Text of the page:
Wall: And so, therefore, with those backdrops, with valuations being higher and with the euro being better, other that the sectors that you've already mentioned, are there any particular parts of the market that do look good value given that sort of quite positive backdrop?

Ormiston: I think in small caps when we think about value, we are always thinking about things that are underappreciated, so actually looking for pockets of growth as much as things that are going to recover. So, I've mentioned those two which are quite cyclical areas. But there's growth areas such as internet-enabled disruptors. They are in Europe and why do they thrive because the big companies continue to be constrained by regulation, by the economy itself, which even in its very dynamic current state is growing at 2%. So, some of the things we are looking at are genuine kind of rollout growth where the competitors are actually quite soft. They are either family-owned businesses which are financed by banks in Europe which are still not in great condition or on the other side, they are competing with big incumbent businesses which are actually great competitors to have.

Wall: And then, finally, that positive backdrop that we are seeing now, can we expect that to continue?

Ormiston: It's interesting. The economy looks like it's fairly self-sustaining. So, that domestic part, the government part, that isn't going to change in the next two years or so. The euro is a big caveat and let's see how the companies deal with it. It's interesting that a lot of the exports are in sectors where there's dominance. So, if you think about Industry 4.0, it's quite dominated by German, Swiss, Swedish companies which are very high-tech and the competition globally isn't really about price and about competition; it's about availability. So, we should be fairly hopeful that even with that slight headwind that part of the economy should be OK. The rest of it should be all right. Politics was the big fear this year, has faded. But of course, next year, when we have the German elections, which we all now assume will be fine. Next year we have the Italian election. Five Star are still in the lead in the polls. We're not talking about it; we will be talking about it early next year. So, again, it won't derail the recovery but it could just cause a few wobbles in the markets I think.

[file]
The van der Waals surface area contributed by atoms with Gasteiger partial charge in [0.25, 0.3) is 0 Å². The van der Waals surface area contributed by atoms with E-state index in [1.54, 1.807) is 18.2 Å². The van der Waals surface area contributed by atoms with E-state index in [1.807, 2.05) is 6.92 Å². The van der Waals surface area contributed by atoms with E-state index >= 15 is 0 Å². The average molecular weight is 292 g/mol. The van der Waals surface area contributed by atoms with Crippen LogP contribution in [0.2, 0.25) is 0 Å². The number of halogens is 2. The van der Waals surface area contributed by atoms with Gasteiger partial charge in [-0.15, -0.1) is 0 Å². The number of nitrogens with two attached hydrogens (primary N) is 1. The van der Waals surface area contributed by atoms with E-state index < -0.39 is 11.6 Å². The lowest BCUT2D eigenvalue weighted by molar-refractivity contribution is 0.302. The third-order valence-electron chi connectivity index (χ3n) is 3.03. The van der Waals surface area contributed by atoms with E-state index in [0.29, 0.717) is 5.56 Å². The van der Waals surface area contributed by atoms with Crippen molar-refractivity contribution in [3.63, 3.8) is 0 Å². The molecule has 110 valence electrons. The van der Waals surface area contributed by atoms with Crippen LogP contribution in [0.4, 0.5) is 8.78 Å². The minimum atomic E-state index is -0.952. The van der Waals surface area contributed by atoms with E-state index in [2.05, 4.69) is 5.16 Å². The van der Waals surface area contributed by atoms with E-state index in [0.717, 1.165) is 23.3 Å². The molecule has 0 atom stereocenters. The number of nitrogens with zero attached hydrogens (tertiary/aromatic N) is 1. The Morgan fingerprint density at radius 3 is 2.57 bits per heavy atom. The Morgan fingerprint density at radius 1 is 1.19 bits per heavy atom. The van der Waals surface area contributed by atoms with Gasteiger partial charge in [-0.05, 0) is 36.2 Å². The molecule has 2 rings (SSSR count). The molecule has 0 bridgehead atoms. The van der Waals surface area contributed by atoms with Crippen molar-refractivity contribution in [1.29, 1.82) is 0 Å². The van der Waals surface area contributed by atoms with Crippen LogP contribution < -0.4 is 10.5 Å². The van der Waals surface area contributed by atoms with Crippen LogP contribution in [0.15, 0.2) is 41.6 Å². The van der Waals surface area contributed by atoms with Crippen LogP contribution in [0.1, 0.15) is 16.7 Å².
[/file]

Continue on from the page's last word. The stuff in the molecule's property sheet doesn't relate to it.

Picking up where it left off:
Wall: Ian, thank you very much.

Ormiston: Pleasure.

Wall: This is Emma Wall for Morningstar. Thank you for watching.

The information contained within is for educational and informational purposes ONLY. It is not intended nor should it be considered an invitation or inducement to buy or sell a security or securities noted within nor should it be viewed as a communication intended to persuade or incite you to buy or sell security or securities noted within. Any commentary provided is the opinion of the author and should not be considered a personalised recommendation. The information contained within should not be a person's sole basis for making an investment decision. Please contact your financial professional before making an investment decision.

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Securities Mentioned in Article

Security NamePriceChange (%)Morningstar
Jupiter Europe (ex UK) SmlComs I GBP Acc  

About Author

Emma Wall  is former Senior International Editor for Morningstar